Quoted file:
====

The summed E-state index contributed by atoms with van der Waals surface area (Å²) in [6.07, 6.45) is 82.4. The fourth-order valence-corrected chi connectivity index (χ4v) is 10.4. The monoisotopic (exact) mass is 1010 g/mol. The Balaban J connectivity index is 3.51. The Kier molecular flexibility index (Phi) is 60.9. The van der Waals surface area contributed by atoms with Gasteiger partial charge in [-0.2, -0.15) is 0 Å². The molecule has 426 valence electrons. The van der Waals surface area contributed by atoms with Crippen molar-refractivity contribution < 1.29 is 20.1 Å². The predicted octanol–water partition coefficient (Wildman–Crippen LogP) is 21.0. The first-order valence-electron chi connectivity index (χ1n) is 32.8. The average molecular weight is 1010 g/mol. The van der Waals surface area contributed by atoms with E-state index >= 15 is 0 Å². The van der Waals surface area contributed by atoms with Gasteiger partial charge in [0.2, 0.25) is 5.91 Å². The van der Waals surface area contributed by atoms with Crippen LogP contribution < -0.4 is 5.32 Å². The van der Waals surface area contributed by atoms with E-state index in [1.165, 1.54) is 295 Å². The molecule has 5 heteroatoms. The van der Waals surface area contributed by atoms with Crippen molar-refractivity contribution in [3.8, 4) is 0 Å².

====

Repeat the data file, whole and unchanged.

The summed E-state index contributed by atoms with van der Waals surface area (Å²) in [6.07, 6.45) is 82.4. The fourth-order valence-corrected chi connectivity index (χ4v) is 10.4. The monoisotopic (exact) mass is 1010 g/mol. The Balaban J connectivity index is 3.51. The Kier molecular flexibility index (Phi) is 60.9. The van der Waals surface area contributed by atoms with Gasteiger partial charge in [-0.2, -0.15) is 0 Å². The molecule has 426 valence electrons. The van der Waals surface area contributed by atoms with Crippen molar-refractivity contribution < 1.29 is 20.1 Å². The predicted octanol–water partition coefficient (Wildman–Crippen LogP) is 21.0. The first-order valence-electron chi connectivity index (χ1n) is 32.8. The average molecular weight is 1010 g/mol. The van der Waals surface area contributed by atoms with E-state index >= 15 is 0 Å². The van der Waals surface area contributed by atoms with Gasteiger partial charge in [0.2, 0.25) is 5.91 Å². The van der Waals surface area contributed by atoms with Crippen LogP contribution < -0.4 is 5.32 Å². The van der Waals surface area contributed by atoms with E-state index in [1.165, 1.54) is 295 Å². The molecule has 5 heteroatoms. The van der Waals surface area contributed by atoms with Crippen molar-refractivity contribution in [3.8, 4) is 0 Å².